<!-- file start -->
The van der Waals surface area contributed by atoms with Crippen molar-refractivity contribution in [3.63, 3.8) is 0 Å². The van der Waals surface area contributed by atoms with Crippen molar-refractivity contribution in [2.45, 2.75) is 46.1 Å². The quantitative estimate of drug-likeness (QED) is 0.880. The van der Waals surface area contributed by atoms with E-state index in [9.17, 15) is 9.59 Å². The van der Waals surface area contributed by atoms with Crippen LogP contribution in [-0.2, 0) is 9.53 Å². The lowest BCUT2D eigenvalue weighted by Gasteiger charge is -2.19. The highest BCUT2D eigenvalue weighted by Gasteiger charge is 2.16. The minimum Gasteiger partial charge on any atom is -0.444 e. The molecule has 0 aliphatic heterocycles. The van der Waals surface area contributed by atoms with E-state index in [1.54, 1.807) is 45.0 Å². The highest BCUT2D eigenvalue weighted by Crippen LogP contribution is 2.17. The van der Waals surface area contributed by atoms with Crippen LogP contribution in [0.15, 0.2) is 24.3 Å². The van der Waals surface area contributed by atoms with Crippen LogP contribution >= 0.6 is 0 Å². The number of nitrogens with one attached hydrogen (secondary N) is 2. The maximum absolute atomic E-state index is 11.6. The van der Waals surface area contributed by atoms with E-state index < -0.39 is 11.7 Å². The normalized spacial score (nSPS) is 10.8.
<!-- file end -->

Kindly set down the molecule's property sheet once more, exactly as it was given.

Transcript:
The van der Waals surface area contributed by atoms with Crippen molar-refractivity contribution in [3.63, 3.8) is 0 Å². The van der Waals surface area contributed by atoms with Crippen molar-refractivity contribution in [2.45, 2.75) is 46.1 Å². The quantitative estimate of drug-likeness (QED) is 0.880. The van der Waals surface area contributed by atoms with E-state index in [9.17, 15) is 9.59 Å². The van der Waals surface area contributed by atoms with Crippen LogP contribution in [-0.2, 0) is 9.53 Å². The lowest BCUT2D eigenvalue weighted by Gasteiger charge is -2.19. The highest BCUT2D eigenvalue weighted by Gasteiger charge is 2.16. The minimum Gasteiger partial charge on any atom is -0.444 e. The molecule has 0 aliphatic heterocycles. The van der Waals surface area contributed by atoms with E-state index in [1.54, 1.807) is 45.0 Å². The highest BCUT2D eigenvalue weighted by Crippen LogP contribution is 2.17. The van der Waals surface area contributed by atoms with Crippen LogP contribution in [0.15, 0.2) is 24.3 Å². The van der Waals surface area contributed by atoms with Crippen LogP contribution >= 0.6 is 0 Å². The number of nitrogens with one attached hydrogen (secondary N) is 2. The maximum absolute atomic E-state index is 11.6. The van der Waals surface area contributed by atoms with E-state index < -0.39 is 11.7 Å². The normalized spacial score (nSPS) is 10.8.